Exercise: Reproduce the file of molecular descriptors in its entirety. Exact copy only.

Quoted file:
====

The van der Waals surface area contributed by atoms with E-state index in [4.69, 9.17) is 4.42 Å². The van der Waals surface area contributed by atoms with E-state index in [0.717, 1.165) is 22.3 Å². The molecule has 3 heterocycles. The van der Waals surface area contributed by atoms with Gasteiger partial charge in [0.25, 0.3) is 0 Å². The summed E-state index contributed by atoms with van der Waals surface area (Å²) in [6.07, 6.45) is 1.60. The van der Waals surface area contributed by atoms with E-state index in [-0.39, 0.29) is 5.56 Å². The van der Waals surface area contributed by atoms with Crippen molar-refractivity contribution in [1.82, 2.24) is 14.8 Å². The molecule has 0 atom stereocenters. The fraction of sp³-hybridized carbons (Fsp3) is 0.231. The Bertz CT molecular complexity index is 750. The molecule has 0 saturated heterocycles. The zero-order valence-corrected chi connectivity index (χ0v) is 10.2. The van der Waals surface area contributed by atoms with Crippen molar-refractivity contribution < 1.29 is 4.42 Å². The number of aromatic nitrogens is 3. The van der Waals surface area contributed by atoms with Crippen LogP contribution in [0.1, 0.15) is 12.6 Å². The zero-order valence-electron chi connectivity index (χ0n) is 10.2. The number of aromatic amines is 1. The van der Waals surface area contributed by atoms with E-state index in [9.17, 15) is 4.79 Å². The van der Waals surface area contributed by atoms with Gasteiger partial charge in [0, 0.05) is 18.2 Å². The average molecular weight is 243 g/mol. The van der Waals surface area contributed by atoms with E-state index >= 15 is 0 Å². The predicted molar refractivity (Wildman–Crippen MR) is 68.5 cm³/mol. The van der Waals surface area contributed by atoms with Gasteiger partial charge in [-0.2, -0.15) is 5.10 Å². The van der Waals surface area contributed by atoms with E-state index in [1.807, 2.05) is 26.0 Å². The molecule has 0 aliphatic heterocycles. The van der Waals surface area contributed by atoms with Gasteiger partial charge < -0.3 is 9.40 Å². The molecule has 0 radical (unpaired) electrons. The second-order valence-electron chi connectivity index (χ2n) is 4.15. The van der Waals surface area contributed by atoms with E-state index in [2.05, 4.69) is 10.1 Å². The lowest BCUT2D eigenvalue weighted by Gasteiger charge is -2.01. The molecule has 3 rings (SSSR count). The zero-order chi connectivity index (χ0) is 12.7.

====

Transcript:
The van der Waals surface area contributed by atoms with E-state index in [4.69, 9.17) is 4.42 Å². The van der Waals surface area contributed by atoms with E-state index in [0.717, 1.165) is 22.3 Å². The molecule has 3 heterocycles. The van der Waals surface area contributed by atoms with Gasteiger partial charge in [0.25, 0.3) is 0 Å². The summed E-state index contributed by atoms with van der Waals surface area (Å²) in [6.07, 6.45) is 1.60. The van der Waals surface area contributed by atoms with E-state index in [-0.39, 0.29) is 5.56 Å². The van der Waals surface area contributed by atoms with Crippen molar-refractivity contribution in [1.82, 2.24) is 14.8 Å². The molecule has 0 atom stereocenters. The fraction of sp³-hybridized carbons (Fsp3) is 0.231. The Bertz CT molecular complexity index is 750. The molecule has 0 saturated heterocycles. The zero-order valence-corrected chi connectivity index (χ0v) is 10.2. The van der Waals surface area contributed by atoms with Crippen molar-refractivity contribution < 1.29 is 4.42 Å². The number of aromatic nitrogens is 3. The van der Waals surface area contributed by atoms with Crippen LogP contribution in [0.1, 0.15) is 12.6 Å². The zero-order valence-electron chi connectivity index (χ0n) is 10.2. The number of aromatic amines is 1. The van der Waals surface area contributed by atoms with E-state index in [9.17, 15) is 4.79 Å². The van der Waals surface area contributed by atoms with Gasteiger partial charge in [0, 0.05) is 18.2 Å². The average molecular weight is 243 g/mol. The van der Waals surface area contributed by atoms with E-state index >= 15 is 0 Å². The predicted molar refractivity (Wildman–Crippen MR) is 68.5 cm³/mol. The van der Waals surface area contributed by atoms with Gasteiger partial charge in [-0.2, -0.15) is 5.10 Å². The van der Waals surface area contributed by atoms with E-state index in [1.807, 2.05) is 26.0 Å². The molecule has 0 aliphatic heterocycles. The van der Waals surface area contributed by atoms with Gasteiger partial charge < -0.3 is 9.40 Å². The molecule has 0 radical (unpaired) electrons. The second-order valence-electron chi connectivity index (χ2n) is 4.15. The van der Waals surface area contributed by atoms with E-state index in [2.05, 4.69) is 10.1 Å². The lowest BCUT2D eigenvalue weighted by Gasteiger charge is -2.01. The molecule has 3 rings (SSSR count). The zero-order chi connectivity index (χ0) is 12.7.